February 4 – 9
We really liked Staniel Cay. It was nice to be back in “civilization”. Staniel Cay Yacht Club was very cruiser friendly, with a little cove protected by a breakwater for beaching dinghies. The pizza we had at the bar there was our first meal out since leaving Palm Beach, and it was great. It felt like we were on one of the week long tropical vacations we used to take, but with no worry about flying back home to snow.
We walked around the cay, and I had some land sickness – where is feels like the ground is swaying. It reminded me of holding my desk down in my office after a long weekend sailing, because it felt like it was going to wash away. We had our laundry done at a laundromat/bar combo, clean sheets! The second morning, we went to a bakery we saw on the map. We met the baker, and found out that she had retired last year, so no Bahamian Coconut bread here. That’s fine because the recipe I found to make it in our bread maker is easy and delicious. At a nearby grocery store we found a couple things – cheese for my pizza crust, lettuce for salad, a tomato, a dozen eggs, and a can of coconut milk for the bread… Groceries are very expensive in the Bahamas, at least double the cost, our grocery “haul” was $31!
We snorkeled the Thunderball Grotto just NW of the yacht club. The guide books are right when they say to go at slack tide, but we went after high tide and it was tough swimming in the current. This was the best snorkeling we have seen so far. There were absolute clouds of fish, and Jeff saw a turtle. The water in the cave was even bluer than normal, and the afternoon light streaming down from the holes in the roof of the cave made it gorgeous. I was concerned I’d get to tired to swim back to the dinghy against the current, so I didn’t stay long. Jeff was totally calm as always, but he didn’t stay in much longer. Definitely a must do stop, and we did appreciate being in there all by ourselves. Plenty of room in all the anchorages, and a general lack of tourists is the silver lining to COVID, if that’s not being too flippant about something so serious.
From Staniel, we had a sporty upwind sail to Cave Cay cut. It was blowing 15-20 knots right on the nose, with a knot or so of current against us, so we were tacking through only 110 degrees, vs our normal 90 degrees, so we zig zagged back and forth. We were going 6-7 knots, but it took 6 hrs to get 20 miles south. At Cave Cay we anchored right by a big sweep of sand bar that is barely awash at low tide, so we were well protected from waves, and winds were very light for the two nights we stayed here. We went to see the obligatory sights – a plane wreck and an underwater sculpture of a mermaid playing a piano.
The piano was placed by David Copperfield, off the coast of Ruddercut Cay, which is just south of his private island, Musha Cay. Musha is for sale, btw. Attention bargain shoppers, they just slashed the price from $120 to $60 MM! Anyway, when David Copperfield commissioned the piano, complete with mermaid hovering next to he piano bench like she’s waiting for you to start playing, it’s location was a secret. Snorkelers and scuba divers searched and searched. That was eleven years ago, so I just had to look it up on our Explorer Chart. We dinghied over it and I guess it was cool, but it’s had a rough 11 years in the ocean, and looked a little sad or spooky. It was all by itself in an area with just sand and no fish in evidence, so we decided it wasn’t worth using our air to dive down. We used our “Look Bucket” to examine the art closely, and that was enough. The “Look Bucket,” was a great last minute purchase in West Palm. It’s just a plastic 5 gallon bucket, with a clear plastic bottom. It’s great to see stuff underwater when you want to stay dry. It’s also great to look at the anchor from the dinghy, to see exactly how well it set. Just to brag for a second, Jeff and I seem to be getting better at anchoring. Jeff is picking better spots, and getting the boat right over them, and I’m better at holding station while he drops, understanding his hand signals, and backing down confidently to set properly. I also think, with all the sand, anchoring is easier in the Bahamas than it was up north.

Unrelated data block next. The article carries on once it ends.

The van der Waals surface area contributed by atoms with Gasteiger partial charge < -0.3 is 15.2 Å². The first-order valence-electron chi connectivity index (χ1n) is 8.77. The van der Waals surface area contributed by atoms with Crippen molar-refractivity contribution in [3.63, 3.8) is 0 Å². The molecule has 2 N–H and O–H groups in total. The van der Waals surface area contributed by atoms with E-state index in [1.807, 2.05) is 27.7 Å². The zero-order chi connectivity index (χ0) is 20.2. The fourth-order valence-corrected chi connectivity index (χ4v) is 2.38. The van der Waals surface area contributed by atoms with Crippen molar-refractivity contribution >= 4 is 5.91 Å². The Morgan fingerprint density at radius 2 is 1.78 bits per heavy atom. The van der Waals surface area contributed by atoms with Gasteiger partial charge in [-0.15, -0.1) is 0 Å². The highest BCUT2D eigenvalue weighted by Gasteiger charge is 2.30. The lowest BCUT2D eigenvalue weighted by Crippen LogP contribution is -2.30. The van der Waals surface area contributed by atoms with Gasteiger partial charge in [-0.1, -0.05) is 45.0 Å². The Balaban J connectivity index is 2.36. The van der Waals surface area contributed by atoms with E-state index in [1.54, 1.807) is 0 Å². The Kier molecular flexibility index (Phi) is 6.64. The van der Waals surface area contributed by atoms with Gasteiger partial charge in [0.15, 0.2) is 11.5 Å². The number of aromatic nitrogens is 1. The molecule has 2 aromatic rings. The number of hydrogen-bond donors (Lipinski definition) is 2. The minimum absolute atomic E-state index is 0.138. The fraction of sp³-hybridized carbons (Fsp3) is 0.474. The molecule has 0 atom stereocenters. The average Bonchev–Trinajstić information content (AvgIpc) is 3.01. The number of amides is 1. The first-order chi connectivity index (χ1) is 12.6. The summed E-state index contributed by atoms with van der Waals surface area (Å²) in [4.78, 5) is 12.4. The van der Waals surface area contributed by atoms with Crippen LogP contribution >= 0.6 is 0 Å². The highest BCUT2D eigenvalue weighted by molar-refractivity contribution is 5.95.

On our way back from the piano, we recognized a sailboat that we had anchored next to Staniel Cay and after chatting with them we decided to move down to Rudder Cay cut the next day. We anchored in front of the caves there, next to our new friends so we could enjoy sun-downers together without a long dinghy ride. It’s so beautiful here. I paddle boarded into a cave with a tiny sandy beach inside, perfect if you wanted to picnic in the shade, and then into another with a “cathedral ceiling” that let light stream in like Thunderball Grotto. Anyway, The paddle boarding was great and I saw a Loggerhead turtle and a HUGE barracuda. The turtle let me follow it around for a while, and the barracuda wanted nothing to do with me.
Today we are having a lazy day just west of Ruddercut Cay, out of the east wind, waiting for a second evening of sun-downers, this time on our friends boat. They have a mint plant, so it will be Mojitos tonight. Miraculously, touch wood, nothing is currently broken on the boat, so we are lazing around eating, reading, playing guitar (poorly) and getting all the dishes from last night cleaned up. At the moment, it’s too windy to paddle board – I’d only just barely be able to hold station by the boat! I tried putting the hammock up on the foredeck, but had to take it down because it immediately turned into a small spinnaker in the breeze. Oh the hardships of boat life!